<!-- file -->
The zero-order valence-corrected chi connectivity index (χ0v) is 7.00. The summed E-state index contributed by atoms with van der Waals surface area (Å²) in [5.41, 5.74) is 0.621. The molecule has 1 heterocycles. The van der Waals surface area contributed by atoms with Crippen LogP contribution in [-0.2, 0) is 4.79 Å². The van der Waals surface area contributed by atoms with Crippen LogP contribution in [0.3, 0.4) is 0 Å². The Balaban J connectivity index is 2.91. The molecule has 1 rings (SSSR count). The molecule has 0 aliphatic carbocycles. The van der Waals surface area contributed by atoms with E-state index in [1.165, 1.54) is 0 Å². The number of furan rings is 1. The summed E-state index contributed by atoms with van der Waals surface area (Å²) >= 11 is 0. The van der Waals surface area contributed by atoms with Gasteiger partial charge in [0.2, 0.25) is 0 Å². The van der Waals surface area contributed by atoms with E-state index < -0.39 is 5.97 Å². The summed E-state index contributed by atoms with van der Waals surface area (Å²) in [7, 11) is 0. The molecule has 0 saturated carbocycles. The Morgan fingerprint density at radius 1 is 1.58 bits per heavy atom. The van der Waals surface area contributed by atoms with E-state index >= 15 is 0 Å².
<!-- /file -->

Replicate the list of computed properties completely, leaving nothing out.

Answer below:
The zero-order valence-corrected chi connectivity index (χ0v) is 7.00. The summed E-state index contributed by atoms with van der Waals surface area (Å²) in [5.41, 5.74) is 0.621. The molecule has 1 heterocycles. The van der Waals surface area contributed by atoms with Crippen LogP contribution in [-0.2, 0) is 4.79 Å². The van der Waals surface area contributed by atoms with Crippen LogP contribution in [0.3, 0.4) is 0 Å². The Balaban J connectivity index is 2.91. The molecule has 1 rings (SSSR count). The molecule has 0 aliphatic carbocycles. The van der Waals surface area contributed by atoms with E-state index in [1.165, 1.54) is 0 Å². The number of furan rings is 1. The summed E-state index contributed by atoms with van der Waals surface area (Å²) >= 11 is 0. The van der Waals surface area contributed by atoms with Gasteiger partial charge in [0.2, 0.25) is 0 Å². The van der Waals surface area contributed by atoms with E-state index < -0.39 is 5.97 Å². The summed E-state index contributed by atoms with van der Waals surface area (Å²) in [7, 11) is 0. The molecule has 0 saturated carbocycles. The Morgan fingerprint density at radius 1 is 1.58 bits per heavy atom. The van der Waals surface area contributed by atoms with E-state index >= 15 is 0 Å².